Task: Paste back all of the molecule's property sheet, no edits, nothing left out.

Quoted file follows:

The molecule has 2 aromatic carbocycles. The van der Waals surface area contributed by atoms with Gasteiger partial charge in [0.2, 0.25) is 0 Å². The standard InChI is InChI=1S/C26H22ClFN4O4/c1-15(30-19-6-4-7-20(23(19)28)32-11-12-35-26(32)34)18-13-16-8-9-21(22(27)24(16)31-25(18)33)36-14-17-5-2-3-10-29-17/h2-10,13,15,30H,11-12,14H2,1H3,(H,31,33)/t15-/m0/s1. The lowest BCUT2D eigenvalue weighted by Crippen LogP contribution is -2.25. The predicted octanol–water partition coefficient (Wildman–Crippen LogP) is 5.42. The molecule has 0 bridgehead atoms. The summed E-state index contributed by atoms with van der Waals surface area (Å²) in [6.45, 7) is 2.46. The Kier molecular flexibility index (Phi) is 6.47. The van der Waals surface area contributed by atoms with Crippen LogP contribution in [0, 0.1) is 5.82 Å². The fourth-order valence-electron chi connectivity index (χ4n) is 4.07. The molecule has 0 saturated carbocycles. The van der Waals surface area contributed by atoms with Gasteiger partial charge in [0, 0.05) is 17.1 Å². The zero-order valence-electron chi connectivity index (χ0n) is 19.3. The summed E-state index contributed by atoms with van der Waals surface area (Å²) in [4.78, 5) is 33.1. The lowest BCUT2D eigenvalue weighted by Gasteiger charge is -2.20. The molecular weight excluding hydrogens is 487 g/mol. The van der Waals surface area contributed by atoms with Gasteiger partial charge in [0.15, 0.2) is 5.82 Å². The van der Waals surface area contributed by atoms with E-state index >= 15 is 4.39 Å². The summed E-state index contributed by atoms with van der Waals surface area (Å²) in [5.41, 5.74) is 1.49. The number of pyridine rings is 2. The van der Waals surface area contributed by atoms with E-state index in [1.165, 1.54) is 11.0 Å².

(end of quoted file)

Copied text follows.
The molecule has 2 aromatic carbocycles. The van der Waals surface area contributed by atoms with Gasteiger partial charge in [0.2, 0.25) is 0 Å². The standard InChI is InChI=1S/C26H22ClFN4O4/c1-15(30-19-6-4-7-20(23(19)28)32-11-12-35-26(32)34)18-13-16-8-9-21(22(27)24(16)31-25(18)33)36-14-17-5-2-3-10-29-17/h2-10,13,15,30H,11-12,14H2,1H3,(H,31,33)/t15-/m0/s1. The lowest BCUT2D eigenvalue weighted by Crippen LogP contribution is -2.25. The predicted octanol–water partition coefficient (Wildman–Crippen LogP) is 5.42. The molecule has 0 bridgehead atoms. The summed E-state index contributed by atoms with van der Waals surface area (Å²) in [6.45, 7) is 2.46. The Kier molecular flexibility index (Phi) is 6.47. The van der Waals surface area contributed by atoms with Crippen LogP contribution in [0, 0.1) is 5.82 Å². The fourth-order valence-electron chi connectivity index (χ4n) is 4.07. The molecule has 0 saturated carbocycles. The van der Waals surface area contributed by atoms with Gasteiger partial charge in [0, 0.05) is 17.1 Å². The zero-order valence-electron chi connectivity index (χ0n) is 19.3. The summed E-state index contributed by atoms with van der Waals surface area (Å²) in [4.78, 5) is 33.1. The lowest BCUT2D eigenvalue weighted by Gasteiger charge is -2.20. The molecular weight excluding hydrogens is 487 g/mol. The van der Waals surface area contributed by atoms with Gasteiger partial charge in [0.15, 0.2) is 5.82 Å². The van der Waals surface area contributed by atoms with E-state index >= 15 is 4.39 Å². The summed E-state index contributed by atoms with van der Waals surface area (Å²) in [5.41, 5.74) is 1.49. The number of pyridine rings is 2. The van der Waals surface area contributed by atoms with E-state index in [1.165, 1.54) is 11.0 Å².